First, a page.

Click here to find out more about the Big Cats Intiative. Photo compilation courtesy of Beverly and Dereck Joubert

As the trees grow, they also add height to the fence. The Maasai pay for 25 percent of the cost of the wire, harvest the trees themselves, and install the fence with oversight by our Living Walls team.

Thanks to the help of the National Geographic Big Cats Initiative and other supporters, we now have more than 40 livestock enclosures protected, safely corralling thousands of cattle, goats and sheep at night and keeping the lions out of trouble.

More Living Walls are being installed right now.

Since we began, our Living Walls have been 100 percent effective, a win-win for all!

We are currently focusing our efforts on fencing all livestock corrals in the village of Loibor Siret (with a population of over 5,000 people), while expanding our project to the neighboring villages of Narakauo and Kimotorok via demonstration of Living Walls in each village.

All told, we are currently working in an area of approximately 886,000 acres, which is even larger than Tarangire National Park itself (640,000 acres).

While we are making great progress, there is a lot more to do–there are at least seven villages outside of Tarangire National Park that are critical for lion conservation. Over time, we estimate we will need to install more than 700 Living Walls!

Living Wall Initial Install. African People & Wildlife Fund.jpg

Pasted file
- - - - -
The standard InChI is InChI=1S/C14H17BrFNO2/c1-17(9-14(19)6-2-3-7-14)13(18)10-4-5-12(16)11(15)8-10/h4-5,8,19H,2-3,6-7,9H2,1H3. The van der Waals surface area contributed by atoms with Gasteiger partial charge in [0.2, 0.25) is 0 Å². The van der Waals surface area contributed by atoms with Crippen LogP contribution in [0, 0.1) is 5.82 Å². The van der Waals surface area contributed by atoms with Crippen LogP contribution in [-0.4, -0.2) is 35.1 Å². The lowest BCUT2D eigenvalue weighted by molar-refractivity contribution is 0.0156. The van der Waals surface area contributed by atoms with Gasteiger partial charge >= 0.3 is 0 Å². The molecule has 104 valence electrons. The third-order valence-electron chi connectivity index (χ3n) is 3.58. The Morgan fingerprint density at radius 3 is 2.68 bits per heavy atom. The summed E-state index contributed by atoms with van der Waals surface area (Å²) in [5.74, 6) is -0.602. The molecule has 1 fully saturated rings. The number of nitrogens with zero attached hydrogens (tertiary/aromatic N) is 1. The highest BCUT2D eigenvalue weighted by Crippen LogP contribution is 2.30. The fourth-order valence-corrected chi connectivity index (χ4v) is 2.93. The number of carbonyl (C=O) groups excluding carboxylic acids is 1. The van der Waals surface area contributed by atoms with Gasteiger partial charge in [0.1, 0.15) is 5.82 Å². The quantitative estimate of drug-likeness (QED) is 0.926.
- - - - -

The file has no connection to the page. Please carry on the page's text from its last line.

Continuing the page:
Living wall, initial installation.

Photo courtesy of African People & Wildlife Fund

Same Living Wall 6 Months Later. African People & Wildlfie Fund.jpg

Same living wall, six months later.

Photo courtesy of African People & Wildlife Fund

What kind of hedges are planted? Are there any implications for habitat and water to maintain them?

While experimenting with the Living Wall technique, we learned that Commiphora africana trees do not like to be planted in the rainy season. This was completely counterintuitive to me, but the Maasai knew it straight away.

When harvesting the live trees, it is important to cut them and then leave them to dry out for a week or two before re-planting. Then, it’s as easy as digging a hole and planting the cutting. No watering necessary! The trees are left until the rainy season arrives, when they miraculously spring to life, greening up immediately.

Warriors help install Living Wall.African People & Wildlife Fund.JPG

Maasai warriors help install a living wall.

Photo courtesy of African People & Wildlife Fund

In addition to conserving lions and protecting cattle, this project is making an important contribution to habitat protection. Traditionally, the Maasai cut acacia thorn to fortify their livestock corrals. However, the acacia does not regenerate in the wild, so they often kill the tree when harvesting the thorn bush.

And because the thorny branches that they cut dry out in the hot African sun, they have to re-fortify their corral walls every few months. Over time, this takes a hefty toll on the acacia and the local habitat with the Maasai having to go further and further from their bomas to find thorn.

But, with the Commiphora africana that we use, cuttings are taken from the live trees in the bush. This does not kill the tree–it re-grows in the bush. Back at the boma, once the Commiphora africana cutting is planted and the chain-link fencing is attached, the Living Wall is complete. The Maasai no longer need to harvest acacia thorn, saving them time while also saving habitat!

Laly and Charles Helping Install Living Wall.African People & Wildlife Fund.JPG

Laly Lichtenfeld and Charles Trout helping install a living wall.

Photo courtesy of African People & Wildlife Fund

How optimistic are you that lions can be restored and conserved in the wild?

Maintaining optimism is critical to our work; positive energy is catching!